This articles acts as a glossary helping you to select the best weighing scales for you.
The degree to which a measurement relates to its actual (true) value. Accuracy is a hot topic of debate in the weighing industry as the usage of the term varies between weighing professionals. The accuracy of a weighing device can only be determined by direct testing of the device at its intended location of use. Usually when the term accuracy is applied to scales, the intended meaning is inaccuracy. We personally test each and every scale to ensure that it is consistently accurate and meets our high level of standards before offering the scales to our customers.
A backlit display lights up the results of the scale for quick and easy readability. A digital LCD display uses little energy (low battery use) and cleanly presents the mass weight.
The calibration of a scale is essentially the setting the accuracy of a scale. Digital scales often have a pre-set auto calibration corresponding to an included weight. Basically, calibration is the process of weighing a known weight on a scale and noting the discrepancy (if any) on the display. This allows you to reset the accuracy is a scale is not weighing objects correctly.
This is the maximum weight that can be measured using a particular scale. When selecting a scale, the heaviest item you plan to weigh should be within the scale’s maximum capacity limits. It is a good idea to select a scale with slightly more capacity than you will need to avoid overloading.
Counting features on a scale allows you to set a weight and increase or decrease the overall weight based off your set count. Example: Setting a scale to count in 14 gram increments then loading 12.2g of mass on the scale. It will display 1.8g indicating how close you are to the count. A counting scale is used to weigh multiple objects of uniform weight and display a total piece count.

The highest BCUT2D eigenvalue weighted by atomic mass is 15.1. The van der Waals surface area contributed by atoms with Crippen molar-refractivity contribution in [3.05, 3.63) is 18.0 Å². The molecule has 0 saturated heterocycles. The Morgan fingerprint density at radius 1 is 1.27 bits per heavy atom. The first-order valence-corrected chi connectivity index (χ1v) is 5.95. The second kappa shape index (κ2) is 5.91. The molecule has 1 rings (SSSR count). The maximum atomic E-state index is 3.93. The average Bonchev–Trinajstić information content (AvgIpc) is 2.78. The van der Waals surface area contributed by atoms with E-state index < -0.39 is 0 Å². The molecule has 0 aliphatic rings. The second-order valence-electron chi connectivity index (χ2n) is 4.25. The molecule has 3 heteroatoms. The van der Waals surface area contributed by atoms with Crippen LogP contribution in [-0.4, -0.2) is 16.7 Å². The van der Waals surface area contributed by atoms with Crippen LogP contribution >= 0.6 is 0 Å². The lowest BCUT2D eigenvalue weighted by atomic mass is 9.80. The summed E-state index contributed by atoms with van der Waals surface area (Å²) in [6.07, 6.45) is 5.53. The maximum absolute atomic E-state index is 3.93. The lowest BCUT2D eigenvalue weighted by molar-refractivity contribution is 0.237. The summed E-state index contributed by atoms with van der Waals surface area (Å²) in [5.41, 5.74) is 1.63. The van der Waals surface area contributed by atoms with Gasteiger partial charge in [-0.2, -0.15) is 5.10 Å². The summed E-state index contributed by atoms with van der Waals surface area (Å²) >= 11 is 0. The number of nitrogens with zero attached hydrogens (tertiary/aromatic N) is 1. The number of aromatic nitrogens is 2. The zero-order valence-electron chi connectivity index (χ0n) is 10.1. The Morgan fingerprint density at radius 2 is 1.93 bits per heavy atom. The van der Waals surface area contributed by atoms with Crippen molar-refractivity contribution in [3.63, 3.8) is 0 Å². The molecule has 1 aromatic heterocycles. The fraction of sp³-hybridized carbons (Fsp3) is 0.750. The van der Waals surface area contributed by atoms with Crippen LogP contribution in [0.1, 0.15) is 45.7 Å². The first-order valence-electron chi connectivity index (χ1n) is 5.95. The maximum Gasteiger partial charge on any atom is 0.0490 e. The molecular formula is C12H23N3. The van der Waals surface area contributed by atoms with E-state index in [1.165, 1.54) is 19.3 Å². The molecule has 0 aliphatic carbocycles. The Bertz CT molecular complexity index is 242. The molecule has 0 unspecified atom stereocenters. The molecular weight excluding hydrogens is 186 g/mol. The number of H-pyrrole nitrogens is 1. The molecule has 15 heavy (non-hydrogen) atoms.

The memory of the scale refers to remembering which unit (g, oz, kg, lb, etc) you last weighed with. No need to constantly adjust your scales setting as those with memory will turn on to the last unit you used.
On electronic and digital scales, this is the smallest change in displayed value. This is the amount that the scale will increment by as weight is added or removed. Example: an object weighing 3.14159 with 0.1g readability will display “3.1” on the scale. This is not to be confused with accuracy. Readability is where the scale rounds off to.
Sources of common scale errors
Environmental factors such as uneven or moving surfaces, air currents or drafts, and extreme temperatures are the top 3 reasons scales give inaccurate readings. Low batteries can cause a digital scale to operate improperly as well.
A mechanism (usually a button) designed for determining or balancing out the weight of packing material, containers, vehicles, or other materials that are not intended to be included in net weight determinations. Most electronic scales have a tare button which is used to reset the display value to zero when a container is placed on the weighing plate. Place a container on the weighing area, hit tare, and the scale resets to 0 allowing you to weigh only what is on top of the container.
Many scale covers double as weighing and expansion trays. Simply flip the covers over, place on the weighing surface and press the tare button. Handy and convenient, having a scale cover that doubles as an extension tray makes weighing objects larger than the size of the weighing platform incredibly simple.
Warranties are offered by the respected manufacturers of each product. NHM Distributing does not handle customer warrantees. Refer to each manufacturer’s website for detailed information on obtaining and collecting on warrantees.
My Weigh Digital Scales – 30 Year / Lifetime Warranty
Jennings Digital Scales – 20 Year Warranty
ProScale Digital Scales – 5 Year Warranty
Grams [g], Ounces [oz], Troy Ounces [ozt], Pennyweight [dwt], carats [ct], grains [gn], Pounds [lb]